By Jennifer Scott
We adopted our first baby around two years ago. It was the most joyful and humbling moment of our lives.
As I reflect back to those days leading up to our daughter's birth, my stomach fills with butterflies of excitement and nervousness all at once. What should we pack to bring to the hospital? What should go in our baby bag? Essentials only I think. No one wants to be that first time mom running into the birth room as if she is headed out to Europe for three months! As I go over in my mind the logistics of what to bring, I also reflect on the emotions I was feeling at the time. Will our daughter be healthy? What will our baby think of us when she looks into our eyes for the first time? Will the birth mother trust us to raise her baby? I go back and forth from our mental to do list, to my heart bursting with emotions of uncharted territories.
Our daughter was born in the United States 4 states away. We were able to meet with the birth mom two times before she went into labor. We had lunch with her on our first visit and spent the day talking and getting to know each other. Our second visit, a couple months later, we met again. This time she brought her mother along and we all went out for breakfast. Even though our plates were empty, we sat there not wanting it to end, as we cautiously asked questions about each other’s family. Slowly we were opening up to each other and building a bond for this little human growing inside her.
When the breakfast was over she invited us to her prenatal visit. We all sat in the exam room together and listened to the heartbeat. I will never forget the sound of her heart beating that day. At the end of the prenatal visit she asked us to be at the birth. She wanted Chris and I to be in the room when the baby was born. We were beyond excited as this was always our dream, but if you have ever walked the long road of adoption, you know it is a journey of fully surrendering and having no attachments. We looked at each other and of course said yes! We got back to our room that night, exhausted from the emotions, and sat outside under the stars and full moon to catch a breath and reflect on our day.
As a midwife, call it what you wish, but lots of babies are born on the full moon. Over and over again we saw this in our practice. I looked at Chris and said, even though our birth mom's due date is not for another week, we should pack our bags tonight. My gut told me to be ready for the call.
We went to bed that night, way too late, with our minds going over our lists. I woke up at 4am unable to sleep. The full moon was shining in our window. Around 6:20am the phone rang, I woke up Chris before looking at my phone, and said, here we go, are you ready. My gut was right. She had started going into labor around 4am and now that things were progressing so she was headed to the hospital with her mom. We quickly grabbed our bags and took off to the hospital.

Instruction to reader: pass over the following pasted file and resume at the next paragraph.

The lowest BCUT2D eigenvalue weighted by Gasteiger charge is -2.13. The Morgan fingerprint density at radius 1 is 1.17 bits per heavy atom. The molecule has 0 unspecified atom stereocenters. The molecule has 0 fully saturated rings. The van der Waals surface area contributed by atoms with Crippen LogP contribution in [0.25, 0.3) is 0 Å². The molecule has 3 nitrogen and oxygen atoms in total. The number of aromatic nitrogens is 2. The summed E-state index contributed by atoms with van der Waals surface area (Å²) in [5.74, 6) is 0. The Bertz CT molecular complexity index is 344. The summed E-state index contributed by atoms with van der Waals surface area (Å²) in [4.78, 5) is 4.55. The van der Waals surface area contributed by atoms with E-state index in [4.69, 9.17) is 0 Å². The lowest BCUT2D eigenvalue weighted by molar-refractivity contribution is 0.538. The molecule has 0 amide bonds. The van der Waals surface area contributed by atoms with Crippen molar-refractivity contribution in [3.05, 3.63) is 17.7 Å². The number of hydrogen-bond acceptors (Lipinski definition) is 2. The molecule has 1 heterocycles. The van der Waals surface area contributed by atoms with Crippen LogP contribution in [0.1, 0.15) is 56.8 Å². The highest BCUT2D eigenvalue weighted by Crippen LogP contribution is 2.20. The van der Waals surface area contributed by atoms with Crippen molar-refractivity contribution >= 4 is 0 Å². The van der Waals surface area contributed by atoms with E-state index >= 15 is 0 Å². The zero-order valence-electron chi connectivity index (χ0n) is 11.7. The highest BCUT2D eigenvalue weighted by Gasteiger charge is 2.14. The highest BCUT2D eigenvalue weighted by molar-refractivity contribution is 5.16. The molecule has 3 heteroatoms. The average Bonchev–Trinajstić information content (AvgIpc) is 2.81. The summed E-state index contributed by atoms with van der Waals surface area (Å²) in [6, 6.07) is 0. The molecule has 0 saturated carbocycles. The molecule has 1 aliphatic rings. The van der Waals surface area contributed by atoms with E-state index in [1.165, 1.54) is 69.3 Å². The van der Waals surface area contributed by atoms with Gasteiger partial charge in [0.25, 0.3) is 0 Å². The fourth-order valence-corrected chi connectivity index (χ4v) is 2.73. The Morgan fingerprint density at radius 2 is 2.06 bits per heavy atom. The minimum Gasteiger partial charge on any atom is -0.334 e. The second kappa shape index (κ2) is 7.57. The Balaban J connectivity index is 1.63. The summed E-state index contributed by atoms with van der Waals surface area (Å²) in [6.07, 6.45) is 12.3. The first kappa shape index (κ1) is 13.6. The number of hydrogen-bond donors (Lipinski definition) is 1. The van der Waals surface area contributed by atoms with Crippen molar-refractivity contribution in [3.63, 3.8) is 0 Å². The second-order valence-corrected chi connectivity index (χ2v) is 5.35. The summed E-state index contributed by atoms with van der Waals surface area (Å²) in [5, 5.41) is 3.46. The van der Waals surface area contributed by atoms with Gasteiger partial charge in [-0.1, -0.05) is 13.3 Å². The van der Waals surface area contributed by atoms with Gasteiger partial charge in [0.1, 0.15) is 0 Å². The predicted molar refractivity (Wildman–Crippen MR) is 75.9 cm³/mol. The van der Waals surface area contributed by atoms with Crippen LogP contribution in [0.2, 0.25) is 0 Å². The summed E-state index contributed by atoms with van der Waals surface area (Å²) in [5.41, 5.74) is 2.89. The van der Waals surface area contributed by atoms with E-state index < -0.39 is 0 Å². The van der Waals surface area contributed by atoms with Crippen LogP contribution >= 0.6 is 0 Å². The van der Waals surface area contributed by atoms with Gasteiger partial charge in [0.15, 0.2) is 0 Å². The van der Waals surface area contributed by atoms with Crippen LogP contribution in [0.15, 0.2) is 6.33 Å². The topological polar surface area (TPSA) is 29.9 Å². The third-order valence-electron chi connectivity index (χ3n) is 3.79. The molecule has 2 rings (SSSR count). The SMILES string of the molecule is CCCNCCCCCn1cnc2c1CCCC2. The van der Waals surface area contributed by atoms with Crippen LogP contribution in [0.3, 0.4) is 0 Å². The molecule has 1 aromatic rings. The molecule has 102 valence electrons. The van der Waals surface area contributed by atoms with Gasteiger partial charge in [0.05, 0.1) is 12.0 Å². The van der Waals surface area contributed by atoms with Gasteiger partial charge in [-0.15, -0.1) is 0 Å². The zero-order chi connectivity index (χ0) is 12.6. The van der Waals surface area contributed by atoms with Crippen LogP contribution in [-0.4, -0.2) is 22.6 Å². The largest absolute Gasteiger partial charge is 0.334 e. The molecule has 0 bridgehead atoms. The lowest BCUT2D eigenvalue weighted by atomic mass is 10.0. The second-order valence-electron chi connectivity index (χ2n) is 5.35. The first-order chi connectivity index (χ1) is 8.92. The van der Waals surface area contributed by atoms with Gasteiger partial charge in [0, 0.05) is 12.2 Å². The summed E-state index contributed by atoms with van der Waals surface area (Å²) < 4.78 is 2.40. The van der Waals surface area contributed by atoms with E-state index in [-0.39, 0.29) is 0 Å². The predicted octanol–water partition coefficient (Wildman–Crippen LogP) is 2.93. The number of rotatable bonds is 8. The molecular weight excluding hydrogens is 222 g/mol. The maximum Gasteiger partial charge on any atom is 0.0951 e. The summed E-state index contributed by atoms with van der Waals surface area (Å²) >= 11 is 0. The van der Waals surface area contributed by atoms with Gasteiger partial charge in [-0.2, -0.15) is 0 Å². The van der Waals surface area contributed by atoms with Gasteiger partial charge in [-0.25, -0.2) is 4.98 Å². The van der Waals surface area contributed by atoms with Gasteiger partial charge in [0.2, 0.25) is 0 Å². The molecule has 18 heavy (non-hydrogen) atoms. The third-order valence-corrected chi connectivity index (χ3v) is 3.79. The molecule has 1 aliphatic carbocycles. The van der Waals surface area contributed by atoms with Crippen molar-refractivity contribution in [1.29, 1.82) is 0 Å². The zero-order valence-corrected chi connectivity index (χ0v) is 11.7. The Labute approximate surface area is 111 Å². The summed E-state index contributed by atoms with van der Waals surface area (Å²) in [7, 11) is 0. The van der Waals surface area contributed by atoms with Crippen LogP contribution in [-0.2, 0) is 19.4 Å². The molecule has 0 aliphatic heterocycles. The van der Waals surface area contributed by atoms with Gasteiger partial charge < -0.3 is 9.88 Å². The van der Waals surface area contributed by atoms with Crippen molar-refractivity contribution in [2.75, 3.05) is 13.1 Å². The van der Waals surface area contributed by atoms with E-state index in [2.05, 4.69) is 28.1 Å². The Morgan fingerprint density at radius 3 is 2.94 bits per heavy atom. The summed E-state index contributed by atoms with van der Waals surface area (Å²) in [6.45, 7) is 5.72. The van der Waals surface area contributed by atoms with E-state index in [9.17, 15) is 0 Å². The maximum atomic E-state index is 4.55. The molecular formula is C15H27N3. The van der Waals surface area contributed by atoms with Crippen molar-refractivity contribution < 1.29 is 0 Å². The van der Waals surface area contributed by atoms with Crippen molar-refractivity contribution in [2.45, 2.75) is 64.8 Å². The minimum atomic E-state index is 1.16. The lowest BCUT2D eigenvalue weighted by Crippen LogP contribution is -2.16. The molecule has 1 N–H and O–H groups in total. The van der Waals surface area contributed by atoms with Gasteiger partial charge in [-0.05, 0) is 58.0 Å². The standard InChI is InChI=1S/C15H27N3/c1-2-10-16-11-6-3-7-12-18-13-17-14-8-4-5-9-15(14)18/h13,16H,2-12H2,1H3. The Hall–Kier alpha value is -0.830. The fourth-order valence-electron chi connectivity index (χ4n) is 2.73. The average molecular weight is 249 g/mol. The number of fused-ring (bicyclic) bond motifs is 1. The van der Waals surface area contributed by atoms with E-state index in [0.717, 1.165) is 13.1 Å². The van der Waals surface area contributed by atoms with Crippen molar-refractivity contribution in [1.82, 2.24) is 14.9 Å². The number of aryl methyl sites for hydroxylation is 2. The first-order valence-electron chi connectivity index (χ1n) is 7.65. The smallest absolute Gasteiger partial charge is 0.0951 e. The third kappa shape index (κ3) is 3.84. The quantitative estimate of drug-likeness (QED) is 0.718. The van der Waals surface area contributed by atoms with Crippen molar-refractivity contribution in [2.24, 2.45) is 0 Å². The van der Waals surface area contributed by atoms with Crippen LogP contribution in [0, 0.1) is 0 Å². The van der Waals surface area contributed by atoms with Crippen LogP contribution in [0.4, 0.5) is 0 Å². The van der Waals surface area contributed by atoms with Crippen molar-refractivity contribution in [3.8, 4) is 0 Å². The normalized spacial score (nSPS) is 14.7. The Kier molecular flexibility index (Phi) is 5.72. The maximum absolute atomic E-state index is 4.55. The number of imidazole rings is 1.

The full moon was setting as the sun was rising. It was the most beautiful sunrise: Deep colors of pink and purple, mist slowly burning off from the warmth of the sun, mountain peaks peaking through. We got to the hospital an hour later and all hugged. The birth mother asked me to hold her hand as labor intensified. Our baby girl was born at 10:37am bright pink and healthy. My husband got to cut the cord and the birth mom got to hold her precious bundle skin to skin as well all cried tears of joy and pain for the beauty of life as we know it. I was able to do the first feeding. As she drank the precious donated breast milk, we looked into each other’s eyes, so trusting, so innocent, and promising to always love. The bags lay there, totally forgotten, but completely essential for the hours to come.
We had packed our bags, not knowing exactly what we should bring, or how long we would be gone. Even though I was a midwife, and had been to over a 100 births, I was still a first time mom in my heart, and had no idea what I was doing. So we kept packing and did our best to guess what we needed.
Many times, parents forget to bring a bag for themselves when packing for the birth. Your mind is so excited about meeting your baby for the first time, you forget about your needs. Since you will most likely be sleep deprived and running on adrenaline of excitement, you need to pack for whatever life presents you with, both physically and mentally.
For us, I packed: tea, coffee for hubby, power bars, change of clothes, water bottle, toothpaste and toothbrushes electrolyte mixes, dark chocolate, essential roll-on, face wash, deodorant, and phone chargers.
Not very much for any of us, but just enough to make sure the little one was well taken care of until we could get her back home. What do you think? Did we miss anything? What’s the one thing you realized you needed the day after the birth? If you were giving advice to a first time parent, what would you tell them to bring?
Let us know in the comments or hop over to our social media channels. There may be a conversation already going on there.